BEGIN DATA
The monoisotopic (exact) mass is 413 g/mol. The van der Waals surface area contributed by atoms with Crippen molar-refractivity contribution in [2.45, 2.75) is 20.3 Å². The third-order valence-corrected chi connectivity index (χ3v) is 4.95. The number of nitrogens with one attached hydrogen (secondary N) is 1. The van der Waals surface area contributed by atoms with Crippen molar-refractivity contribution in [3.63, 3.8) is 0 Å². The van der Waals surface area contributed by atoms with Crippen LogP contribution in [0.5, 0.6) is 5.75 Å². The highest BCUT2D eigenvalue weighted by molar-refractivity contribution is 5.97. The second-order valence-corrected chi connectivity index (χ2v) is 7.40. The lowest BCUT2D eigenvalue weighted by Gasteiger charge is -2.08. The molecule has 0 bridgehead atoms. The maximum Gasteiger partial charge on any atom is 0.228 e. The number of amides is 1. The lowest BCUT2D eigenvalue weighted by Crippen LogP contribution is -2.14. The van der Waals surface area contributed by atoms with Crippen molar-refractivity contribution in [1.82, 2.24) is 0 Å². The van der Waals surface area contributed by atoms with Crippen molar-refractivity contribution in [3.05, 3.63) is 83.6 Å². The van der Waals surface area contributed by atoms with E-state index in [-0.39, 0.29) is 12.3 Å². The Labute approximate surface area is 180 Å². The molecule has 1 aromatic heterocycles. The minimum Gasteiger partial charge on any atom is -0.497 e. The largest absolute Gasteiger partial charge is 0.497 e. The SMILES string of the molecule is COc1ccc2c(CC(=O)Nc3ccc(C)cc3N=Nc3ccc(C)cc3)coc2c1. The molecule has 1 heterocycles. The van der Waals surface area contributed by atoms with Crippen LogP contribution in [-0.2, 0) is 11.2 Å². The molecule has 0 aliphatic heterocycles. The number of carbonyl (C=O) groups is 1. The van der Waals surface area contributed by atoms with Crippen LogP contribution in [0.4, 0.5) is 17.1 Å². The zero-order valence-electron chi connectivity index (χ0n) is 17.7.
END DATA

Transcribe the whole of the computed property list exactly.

The monoisotopic (exact) mass is 413 g/mol. The van der Waals surface area contributed by atoms with Crippen molar-refractivity contribution in [2.45, 2.75) is 20.3 Å². The third-order valence-corrected chi connectivity index (χ3v) is 4.95. The number of nitrogens with one attached hydrogen (secondary N) is 1. The van der Waals surface area contributed by atoms with Crippen molar-refractivity contribution in [3.63, 3.8) is 0 Å². The van der Waals surface area contributed by atoms with Crippen LogP contribution in [0.5, 0.6) is 5.75 Å². The highest BCUT2D eigenvalue weighted by molar-refractivity contribution is 5.97. The second-order valence-corrected chi connectivity index (χ2v) is 7.40. The lowest BCUT2D eigenvalue weighted by Gasteiger charge is -2.08. The molecule has 0 bridgehead atoms. The maximum Gasteiger partial charge on any atom is 0.228 e. The number of amides is 1. The lowest BCUT2D eigenvalue weighted by Crippen LogP contribution is -2.14. The van der Waals surface area contributed by atoms with Crippen molar-refractivity contribution in [1.82, 2.24) is 0 Å². The van der Waals surface area contributed by atoms with Crippen molar-refractivity contribution in [3.05, 3.63) is 83.6 Å². The van der Waals surface area contributed by atoms with E-state index in [-0.39, 0.29) is 12.3 Å². The Labute approximate surface area is 180 Å². The molecule has 1 aromatic heterocycles. The minimum Gasteiger partial charge on any atom is -0.497 e. The largest absolute Gasteiger partial charge is 0.497 e. The SMILES string of the molecule is COc1ccc2c(CC(=O)Nc3ccc(C)cc3N=Nc3ccc(C)cc3)coc2c1. The molecule has 1 heterocycles. The van der Waals surface area contributed by atoms with Crippen LogP contribution in [-0.2, 0) is 11.2 Å². The molecule has 0 aliphatic heterocycles. The number of carbonyl (C=O) groups is 1. The van der Waals surface area contributed by atoms with Crippen LogP contribution in [0.4, 0.5) is 17.1 Å². The zero-order valence-electron chi connectivity index (χ0n) is 17.7.